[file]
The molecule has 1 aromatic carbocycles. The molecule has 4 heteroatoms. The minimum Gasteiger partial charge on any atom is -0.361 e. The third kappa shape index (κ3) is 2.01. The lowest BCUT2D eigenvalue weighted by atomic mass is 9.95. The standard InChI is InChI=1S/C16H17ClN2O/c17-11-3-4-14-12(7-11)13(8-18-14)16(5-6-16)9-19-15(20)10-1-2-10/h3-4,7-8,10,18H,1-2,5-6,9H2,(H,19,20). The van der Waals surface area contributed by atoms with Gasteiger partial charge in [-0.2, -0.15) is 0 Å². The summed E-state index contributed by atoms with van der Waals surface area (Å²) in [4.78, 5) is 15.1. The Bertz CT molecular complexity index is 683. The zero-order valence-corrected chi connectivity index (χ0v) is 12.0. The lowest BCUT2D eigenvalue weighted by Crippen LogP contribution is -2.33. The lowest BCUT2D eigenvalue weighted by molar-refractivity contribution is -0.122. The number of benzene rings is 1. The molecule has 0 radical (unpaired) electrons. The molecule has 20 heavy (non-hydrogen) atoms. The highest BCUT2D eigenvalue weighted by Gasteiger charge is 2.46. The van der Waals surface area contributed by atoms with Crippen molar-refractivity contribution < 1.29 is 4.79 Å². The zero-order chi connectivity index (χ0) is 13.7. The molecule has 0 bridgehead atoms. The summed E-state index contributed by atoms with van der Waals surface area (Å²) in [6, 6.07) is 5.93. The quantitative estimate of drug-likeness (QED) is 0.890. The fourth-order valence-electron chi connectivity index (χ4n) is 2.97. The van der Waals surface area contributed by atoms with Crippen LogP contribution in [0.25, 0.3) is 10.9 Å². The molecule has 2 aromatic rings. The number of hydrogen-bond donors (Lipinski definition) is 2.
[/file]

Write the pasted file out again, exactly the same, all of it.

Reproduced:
The molecule has 1 aromatic carbocycles. The molecule has 4 heteroatoms. The minimum Gasteiger partial charge on any atom is -0.361 e. The third kappa shape index (κ3) is 2.01. The lowest BCUT2D eigenvalue weighted by atomic mass is 9.95. The standard InChI is InChI=1S/C16H17ClN2O/c17-11-3-4-14-12(7-11)13(8-18-14)16(5-6-16)9-19-15(20)10-1-2-10/h3-4,7-8,10,18H,1-2,5-6,9H2,(H,19,20). The van der Waals surface area contributed by atoms with Gasteiger partial charge in [-0.2, -0.15) is 0 Å². The summed E-state index contributed by atoms with van der Waals surface area (Å²) in [4.78, 5) is 15.1. The Bertz CT molecular complexity index is 683. The zero-order valence-corrected chi connectivity index (χ0v) is 12.0. The lowest BCUT2D eigenvalue weighted by Crippen LogP contribution is -2.33. The lowest BCUT2D eigenvalue weighted by molar-refractivity contribution is -0.122. The number of benzene rings is 1. The molecule has 0 radical (unpaired) electrons. The molecule has 20 heavy (non-hydrogen) atoms. The highest BCUT2D eigenvalue weighted by Gasteiger charge is 2.46. The van der Waals surface area contributed by atoms with Crippen molar-refractivity contribution < 1.29 is 4.79 Å². The zero-order chi connectivity index (χ0) is 13.7. The molecule has 0 bridgehead atoms. The summed E-state index contributed by atoms with van der Waals surface area (Å²) in [6, 6.07) is 5.93. The quantitative estimate of drug-likeness (QED) is 0.890. The fourth-order valence-electron chi connectivity index (χ4n) is 2.97. The van der Waals surface area contributed by atoms with Crippen LogP contribution in [0.25, 0.3) is 10.9 Å². The molecule has 2 aromatic rings. The number of hydrogen-bond donors (Lipinski definition) is 2.